Now, to be clear, I’m a fan of this season. I enjoyed the arcs, I think the writing is sharp and the acting is brilliant and (other than most of the choices Piper makes) it’s incredibly compelling. I also understand that my particular life experience as a white viewer guides the background I come in with for this show. In any case, no show’s ever going to appeal to everyone. However, it is safe to say a show should probably strive to appeal to the audience about which it’s making a statement. In my personal case, I was bemoaning the fact that Poussey was now in the body count of dead lesbian characters that just keeps growing.

What I truly had to stop to realize was that — hey, at least this is a fictional epidemic. The think pieces on Lexa’s death and apparently 10% of dead TV characters this year who were LGBT women (what a gross statistic, by the way) were all rooted in unreality. Obviously, there are real-life tragedies that are constantly at the surface regarding the LGBT community, but this specific situation was limited to our TV screens. However, by incorporating the Black Lives Matter movement and taking steps to replicate real life events, OITNB stepped into murky territory, especially considering that, surprise, the show doesn’t have any black writers. Out of 16 staff total staff writers, one is Latino, one is Asian, and the rest are white. Well, that clears up some of the confusion as to why this season could never quite be as rooted in reality as it was hoping. Because I decided I am not the person whose experience qualifies her to best unpack the emotions surrounding Poussey's death in relation to the Black Lives Matter movement, I decided to chat with people for whom it felt personal. 

“They dropped the ball initially by not having any Black women in the writer’s room. Storyline wise there are people (myself included) where dying by the hands of law enforcement is a big reality,” explains Bilal Shelby, a TV and comic book critic/commentator who focuses on the intersection of race and gender. “We don't need to be convinced that this happens. So, in essence, this wasn't for the Pousseys and the Taystees and the Cindys and the Janaes. This was for the people who needed to be convinced this happens. This was for the privileged to understand or be entertained.”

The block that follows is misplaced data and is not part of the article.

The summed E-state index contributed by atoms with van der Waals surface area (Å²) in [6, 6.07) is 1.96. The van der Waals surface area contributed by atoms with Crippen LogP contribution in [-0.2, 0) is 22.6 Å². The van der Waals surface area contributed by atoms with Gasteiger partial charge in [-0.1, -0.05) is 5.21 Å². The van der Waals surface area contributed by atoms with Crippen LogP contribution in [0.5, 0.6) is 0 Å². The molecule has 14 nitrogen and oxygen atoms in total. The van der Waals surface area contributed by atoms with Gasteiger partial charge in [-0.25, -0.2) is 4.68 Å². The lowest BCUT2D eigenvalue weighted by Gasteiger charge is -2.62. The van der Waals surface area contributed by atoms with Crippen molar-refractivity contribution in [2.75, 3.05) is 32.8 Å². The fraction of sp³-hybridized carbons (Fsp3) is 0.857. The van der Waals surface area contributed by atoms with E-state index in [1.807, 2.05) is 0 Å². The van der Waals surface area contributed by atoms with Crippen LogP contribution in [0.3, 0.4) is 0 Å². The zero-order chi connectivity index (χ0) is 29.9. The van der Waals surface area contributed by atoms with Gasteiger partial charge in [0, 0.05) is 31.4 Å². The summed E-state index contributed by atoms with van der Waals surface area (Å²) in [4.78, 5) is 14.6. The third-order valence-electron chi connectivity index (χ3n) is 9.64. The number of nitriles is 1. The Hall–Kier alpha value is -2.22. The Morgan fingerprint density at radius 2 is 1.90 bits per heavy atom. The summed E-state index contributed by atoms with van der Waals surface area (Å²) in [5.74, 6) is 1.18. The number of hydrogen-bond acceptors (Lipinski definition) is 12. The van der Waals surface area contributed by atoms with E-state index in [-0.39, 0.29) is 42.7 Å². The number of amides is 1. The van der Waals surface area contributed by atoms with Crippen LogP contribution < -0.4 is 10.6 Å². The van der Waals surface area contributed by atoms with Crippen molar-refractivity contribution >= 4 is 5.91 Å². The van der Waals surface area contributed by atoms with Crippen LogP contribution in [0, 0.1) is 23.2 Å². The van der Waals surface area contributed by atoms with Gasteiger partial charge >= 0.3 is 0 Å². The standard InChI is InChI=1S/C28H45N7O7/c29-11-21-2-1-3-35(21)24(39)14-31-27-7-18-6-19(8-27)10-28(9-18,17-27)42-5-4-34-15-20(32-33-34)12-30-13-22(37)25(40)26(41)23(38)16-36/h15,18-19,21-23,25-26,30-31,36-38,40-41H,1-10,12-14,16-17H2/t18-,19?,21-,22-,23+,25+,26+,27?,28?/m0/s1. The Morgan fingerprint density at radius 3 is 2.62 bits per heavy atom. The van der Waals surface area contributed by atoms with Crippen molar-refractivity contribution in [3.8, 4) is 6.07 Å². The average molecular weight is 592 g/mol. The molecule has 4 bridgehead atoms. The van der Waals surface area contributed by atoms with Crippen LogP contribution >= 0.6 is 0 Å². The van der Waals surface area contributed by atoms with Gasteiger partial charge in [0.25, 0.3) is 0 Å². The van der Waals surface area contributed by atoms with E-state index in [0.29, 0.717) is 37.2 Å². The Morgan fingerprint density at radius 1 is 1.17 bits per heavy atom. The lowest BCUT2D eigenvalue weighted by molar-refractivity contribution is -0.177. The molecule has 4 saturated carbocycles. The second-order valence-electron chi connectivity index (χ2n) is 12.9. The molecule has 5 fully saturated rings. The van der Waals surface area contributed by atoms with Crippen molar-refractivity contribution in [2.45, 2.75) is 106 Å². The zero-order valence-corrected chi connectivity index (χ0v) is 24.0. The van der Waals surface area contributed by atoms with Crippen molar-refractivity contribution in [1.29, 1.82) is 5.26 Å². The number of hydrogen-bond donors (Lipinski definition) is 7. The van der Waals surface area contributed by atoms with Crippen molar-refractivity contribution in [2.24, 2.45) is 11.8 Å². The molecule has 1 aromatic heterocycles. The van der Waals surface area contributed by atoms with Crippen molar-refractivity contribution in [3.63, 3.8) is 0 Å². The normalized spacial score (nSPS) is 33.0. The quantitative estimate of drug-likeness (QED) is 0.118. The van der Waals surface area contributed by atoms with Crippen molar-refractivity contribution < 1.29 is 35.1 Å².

Bilal's points, as upsetting as they may sound to some, are also true. Recently, I got into a small fight with a white friend who argued that as long as OITNB’s writers are talented, their race shouldn’t matter. However, this is a show that strives to make important, weighted statements about the black experience, and there’s nearly no excuse to not employ a black writer. There are 16 people writing for the show, so if “art reflects life,” as Samira put it in her interview, isn't the writer’s room a great place to start? 

“The black experience is so different, you can only really write it or do it justice if you've experienced it,” says Chicago-based visual artist Sam Muhammad. “The black characters are more like caricatures of black stereotypes. We see them, but they have no depth. When they introduced a black Muslim on the show I thought we would learn a little bit about her hardships and not that she'd be used as a plot device for Black Cindy to bicker with. When they started discussing ‘can black people be racist against other minorities,’ I thought viewers would be informed by a serious conversation about racism vs prejudice when it comes to being minorities in America. I didn't think it'd be brushed comically brushed aside."